The German government has set a target of 30 percent organic farming by 2030, but the outbreak of the war in Ukraine has once again prompted critics to claim that organic farming cannot guarantee food security. Organic farming is the only way to ensure food security in the future, the proponents counter. We ask: Is organic farming suitable for the masses?
„Is it enough to look at the average yield now? Or do we also have to consider the major social challenges such as climate change and climate adaptation? Focusing only on the here and now is simply not enough.“
Prof. Anna Maria Häring, Eberswalde University for Sustainable Development
When it comes to food security, arguments are often quickly divided into pro and contra organic farming. Yet the challenges for agriculture as a whole are fundamentally the same: to produce healthy, safe and affordable food for a growing world population; to minimise pollution, greenhouse gas emissions and species extinction; and to improve animal welfare.
According to scientific findings, organic farming can contribute to overcoming these challenges. But instead of using the know-how of organic farms, they are accused of producing food only for a small, elite group of society. Compared to conventional agriculture, much less yield is produced with considerably more effort on much more land. But can conventional and organic farming really be compared in terms of yield per unit area? Does the performance of organic farming need to be improved or must ecosystem-relevant services be part of the normal everyday life of conventional farmers as well?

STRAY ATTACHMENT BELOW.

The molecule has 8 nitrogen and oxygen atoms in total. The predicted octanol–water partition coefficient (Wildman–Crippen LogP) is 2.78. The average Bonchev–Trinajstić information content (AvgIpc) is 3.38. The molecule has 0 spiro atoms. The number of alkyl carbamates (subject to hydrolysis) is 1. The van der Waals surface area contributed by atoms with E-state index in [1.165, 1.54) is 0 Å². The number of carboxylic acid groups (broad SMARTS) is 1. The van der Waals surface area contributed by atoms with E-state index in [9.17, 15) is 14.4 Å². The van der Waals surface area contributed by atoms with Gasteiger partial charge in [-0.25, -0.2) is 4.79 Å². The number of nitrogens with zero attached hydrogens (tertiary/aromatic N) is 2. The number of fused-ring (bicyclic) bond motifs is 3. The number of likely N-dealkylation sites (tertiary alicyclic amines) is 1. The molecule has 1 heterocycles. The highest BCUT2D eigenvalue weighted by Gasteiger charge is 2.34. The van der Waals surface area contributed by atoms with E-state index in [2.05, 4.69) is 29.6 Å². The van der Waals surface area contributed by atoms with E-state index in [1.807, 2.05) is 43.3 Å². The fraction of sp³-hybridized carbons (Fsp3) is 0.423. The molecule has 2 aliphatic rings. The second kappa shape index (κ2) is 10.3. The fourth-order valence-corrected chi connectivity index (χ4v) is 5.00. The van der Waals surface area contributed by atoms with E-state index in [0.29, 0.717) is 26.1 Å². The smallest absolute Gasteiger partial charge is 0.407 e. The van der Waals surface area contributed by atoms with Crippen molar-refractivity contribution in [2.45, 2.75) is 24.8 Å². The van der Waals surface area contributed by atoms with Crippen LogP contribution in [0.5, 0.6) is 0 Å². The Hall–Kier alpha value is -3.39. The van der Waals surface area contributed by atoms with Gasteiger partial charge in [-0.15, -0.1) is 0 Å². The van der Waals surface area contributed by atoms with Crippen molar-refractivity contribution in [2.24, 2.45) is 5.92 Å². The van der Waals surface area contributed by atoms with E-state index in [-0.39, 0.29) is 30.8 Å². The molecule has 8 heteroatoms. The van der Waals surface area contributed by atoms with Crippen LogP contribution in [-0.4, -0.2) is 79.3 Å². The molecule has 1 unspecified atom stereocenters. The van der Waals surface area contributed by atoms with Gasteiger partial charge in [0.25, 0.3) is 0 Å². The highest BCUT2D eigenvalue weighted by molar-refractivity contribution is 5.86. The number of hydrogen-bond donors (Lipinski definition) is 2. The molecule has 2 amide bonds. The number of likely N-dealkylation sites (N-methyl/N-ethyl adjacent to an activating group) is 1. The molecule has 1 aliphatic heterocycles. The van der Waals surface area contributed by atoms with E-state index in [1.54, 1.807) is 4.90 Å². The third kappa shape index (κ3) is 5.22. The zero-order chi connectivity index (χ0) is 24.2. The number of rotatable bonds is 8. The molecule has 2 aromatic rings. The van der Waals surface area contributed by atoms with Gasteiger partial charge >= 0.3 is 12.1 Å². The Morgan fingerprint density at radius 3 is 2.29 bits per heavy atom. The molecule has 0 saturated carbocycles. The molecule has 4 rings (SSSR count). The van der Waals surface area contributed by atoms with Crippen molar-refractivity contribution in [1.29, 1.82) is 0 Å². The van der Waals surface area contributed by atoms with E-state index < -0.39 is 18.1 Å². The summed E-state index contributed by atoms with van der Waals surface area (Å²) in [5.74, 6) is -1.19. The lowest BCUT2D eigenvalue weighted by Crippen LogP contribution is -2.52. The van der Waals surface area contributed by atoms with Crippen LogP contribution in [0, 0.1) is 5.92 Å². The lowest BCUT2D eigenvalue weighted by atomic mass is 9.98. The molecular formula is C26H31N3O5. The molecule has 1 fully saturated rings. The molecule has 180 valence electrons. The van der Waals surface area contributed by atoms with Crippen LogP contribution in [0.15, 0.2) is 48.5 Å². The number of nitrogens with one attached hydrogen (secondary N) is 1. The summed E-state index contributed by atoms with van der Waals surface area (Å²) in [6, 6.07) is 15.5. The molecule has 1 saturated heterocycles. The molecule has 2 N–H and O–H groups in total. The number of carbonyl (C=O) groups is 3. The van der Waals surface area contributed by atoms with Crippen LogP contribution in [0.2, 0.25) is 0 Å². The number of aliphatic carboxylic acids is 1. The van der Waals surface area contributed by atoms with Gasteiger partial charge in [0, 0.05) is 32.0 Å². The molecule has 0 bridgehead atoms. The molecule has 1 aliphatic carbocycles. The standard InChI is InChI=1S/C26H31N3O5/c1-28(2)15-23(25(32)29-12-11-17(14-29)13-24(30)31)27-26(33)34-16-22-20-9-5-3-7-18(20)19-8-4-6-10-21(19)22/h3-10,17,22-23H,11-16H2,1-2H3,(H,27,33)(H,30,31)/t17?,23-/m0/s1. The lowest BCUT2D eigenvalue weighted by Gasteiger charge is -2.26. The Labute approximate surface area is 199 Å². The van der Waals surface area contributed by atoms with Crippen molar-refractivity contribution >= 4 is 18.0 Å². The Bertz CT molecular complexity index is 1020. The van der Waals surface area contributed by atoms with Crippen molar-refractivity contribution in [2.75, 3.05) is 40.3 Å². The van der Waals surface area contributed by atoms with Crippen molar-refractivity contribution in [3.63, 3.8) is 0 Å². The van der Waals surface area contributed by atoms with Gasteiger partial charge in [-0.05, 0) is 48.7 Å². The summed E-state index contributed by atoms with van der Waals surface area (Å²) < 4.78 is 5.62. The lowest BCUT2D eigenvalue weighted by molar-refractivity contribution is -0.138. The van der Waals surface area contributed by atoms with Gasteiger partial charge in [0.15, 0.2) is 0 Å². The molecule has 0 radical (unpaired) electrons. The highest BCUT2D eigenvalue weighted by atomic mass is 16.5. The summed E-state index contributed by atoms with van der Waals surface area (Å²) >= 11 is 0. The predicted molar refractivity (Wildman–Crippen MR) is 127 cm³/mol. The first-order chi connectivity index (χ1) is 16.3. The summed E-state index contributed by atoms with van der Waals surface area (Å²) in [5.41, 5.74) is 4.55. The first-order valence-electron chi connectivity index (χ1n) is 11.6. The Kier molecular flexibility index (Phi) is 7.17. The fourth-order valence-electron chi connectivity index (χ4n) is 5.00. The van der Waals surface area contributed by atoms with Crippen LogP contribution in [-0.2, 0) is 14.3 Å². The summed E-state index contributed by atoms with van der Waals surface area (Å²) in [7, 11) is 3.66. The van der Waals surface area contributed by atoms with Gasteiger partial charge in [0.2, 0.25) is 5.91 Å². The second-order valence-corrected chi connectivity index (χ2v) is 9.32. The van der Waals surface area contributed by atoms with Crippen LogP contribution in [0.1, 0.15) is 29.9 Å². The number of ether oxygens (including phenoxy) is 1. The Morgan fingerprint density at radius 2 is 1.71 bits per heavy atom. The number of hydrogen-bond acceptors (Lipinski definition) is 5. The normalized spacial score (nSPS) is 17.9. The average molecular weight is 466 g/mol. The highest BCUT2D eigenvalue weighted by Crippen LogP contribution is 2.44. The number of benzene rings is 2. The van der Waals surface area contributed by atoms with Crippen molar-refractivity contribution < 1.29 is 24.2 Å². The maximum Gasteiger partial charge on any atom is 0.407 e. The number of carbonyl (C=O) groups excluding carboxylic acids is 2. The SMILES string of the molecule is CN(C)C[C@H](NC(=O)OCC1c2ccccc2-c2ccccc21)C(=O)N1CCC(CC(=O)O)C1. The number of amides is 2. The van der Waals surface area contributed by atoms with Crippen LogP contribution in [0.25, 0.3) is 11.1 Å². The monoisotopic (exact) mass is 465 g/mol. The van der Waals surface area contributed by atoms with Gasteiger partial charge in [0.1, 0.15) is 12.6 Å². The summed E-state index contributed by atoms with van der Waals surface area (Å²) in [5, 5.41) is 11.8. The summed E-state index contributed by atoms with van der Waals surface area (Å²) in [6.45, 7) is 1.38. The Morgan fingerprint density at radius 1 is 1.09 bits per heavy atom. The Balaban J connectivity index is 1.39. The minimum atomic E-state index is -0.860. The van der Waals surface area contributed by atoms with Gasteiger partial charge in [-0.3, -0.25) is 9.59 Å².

Our guests Anna Maria Häring, professor at the Eberswalde University for Sustainable Development, and Gerold Rahmann, head of the Thünen Institute of Organic Farming in Trenthorst, outline where the strengths and weaknesses of organic and conventional agriculture lie. They explain why the organic value chain is currently the only system in which all societal challenges are addressed and why knowledge about healthy nutrition also helps to achieve the goal of 30 percent organic farming.
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Anna Maria Häring is Professor of Policy and Markets in the Agricultural and Food Economy at the Eberswalde University for Sustainable Development. Among other things, the agricultural economist deals with innovation processes and sustainability-oriented business models in the agricultural and food industry.
Professor Gerold Rahmann has headed the Thünen Institute of Organic Farming in Trenthorst since its foundation in 2000. He advises policy-makers on all issues relating to organic farming. He is particularly interested in combating hunger around the world. To this end, he has, among other things, set up an "Organic Farming" working group for Africa and India.